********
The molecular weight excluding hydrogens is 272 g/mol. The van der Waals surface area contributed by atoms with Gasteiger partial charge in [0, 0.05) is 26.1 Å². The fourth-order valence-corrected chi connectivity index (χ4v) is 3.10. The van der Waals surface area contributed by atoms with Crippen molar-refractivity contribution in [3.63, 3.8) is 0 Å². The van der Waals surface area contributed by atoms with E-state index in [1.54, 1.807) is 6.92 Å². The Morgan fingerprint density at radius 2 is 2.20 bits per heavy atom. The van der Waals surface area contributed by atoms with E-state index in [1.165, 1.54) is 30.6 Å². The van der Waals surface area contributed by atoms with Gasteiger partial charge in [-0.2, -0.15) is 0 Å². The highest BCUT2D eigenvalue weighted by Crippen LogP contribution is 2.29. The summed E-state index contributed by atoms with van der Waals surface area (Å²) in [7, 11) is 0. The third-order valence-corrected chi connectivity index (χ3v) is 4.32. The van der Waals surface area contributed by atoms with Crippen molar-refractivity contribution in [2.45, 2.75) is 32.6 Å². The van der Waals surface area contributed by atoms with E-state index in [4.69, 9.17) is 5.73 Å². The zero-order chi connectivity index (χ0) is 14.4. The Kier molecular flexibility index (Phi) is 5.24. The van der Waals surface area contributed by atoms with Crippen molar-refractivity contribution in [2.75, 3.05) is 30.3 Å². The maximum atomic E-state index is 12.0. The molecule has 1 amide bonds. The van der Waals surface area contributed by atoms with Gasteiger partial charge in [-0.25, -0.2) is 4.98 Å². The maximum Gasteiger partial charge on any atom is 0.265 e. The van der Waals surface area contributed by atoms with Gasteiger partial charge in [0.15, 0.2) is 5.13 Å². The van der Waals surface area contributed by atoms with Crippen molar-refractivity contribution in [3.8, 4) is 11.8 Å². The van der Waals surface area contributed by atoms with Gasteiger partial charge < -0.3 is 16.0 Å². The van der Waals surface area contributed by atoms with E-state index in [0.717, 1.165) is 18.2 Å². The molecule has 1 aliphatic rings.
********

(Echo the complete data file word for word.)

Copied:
The molecular weight excluding hydrogens is 272 g/mol. The van der Waals surface area contributed by atoms with Gasteiger partial charge in [0, 0.05) is 26.1 Å². The fourth-order valence-corrected chi connectivity index (χ4v) is 3.10. The van der Waals surface area contributed by atoms with Crippen molar-refractivity contribution in [3.63, 3.8) is 0 Å². The van der Waals surface area contributed by atoms with E-state index in [1.54, 1.807) is 6.92 Å². The Morgan fingerprint density at radius 2 is 2.20 bits per heavy atom. The van der Waals surface area contributed by atoms with E-state index in [1.165, 1.54) is 30.6 Å². The van der Waals surface area contributed by atoms with Gasteiger partial charge in [-0.2, -0.15) is 0 Å². The highest BCUT2D eigenvalue weighted by Crippen LogP contribution is 2.29. The summed E-state index contributed by atoms with van der Waals surface area (Å²) in [7, 11) is 0. The third-order valence-corrected chi connectivity index (χ3v) is 4.32. The van der Waals surface area contributed by atoms with Crippen molar-refractivity contribution in [2.45, 2.75) is 32.6 Å². The van der Waals surface area contributed by atoms with E-state index in [4.69, 9.17) is 5.73 Å². The zero-order chi connectivity index (χ0) is 14.4. The Kier molecular flexibility index (Phi) is 5.24. The van der Waals surface area contributed by atoms with Crippen molar-refractivity contribution in [2.75, 3.05) is 30.3 Å². The maximum atomic E-state index is 12.0. The molecule has 1 amide bonds. The van der Waals surface area contributed by atoms with Gasteiger partial charge in [-0.25, -0.2) is 4.98 Å². The maximum Gasteiger partial charge on any atom is 0.265 e. The van der Waals surface area contributed by atoms with Gasteiger partial charge in [0.15, 0.2) is 5.13 Å². The van der Waals surface area contributed by atoms with Crippen molar-refractivity contribution in [3.8, 4) is 11.8 Å². The van der Waals surface area contributed by atoms with Gasteiger partial charge < -0.3 is 16.0 Å². The van der Waals surface area contributed by atoms with E-state index in [0.717, 1.165) is 18.2 Å². The molecule has 1 aliphatic rings.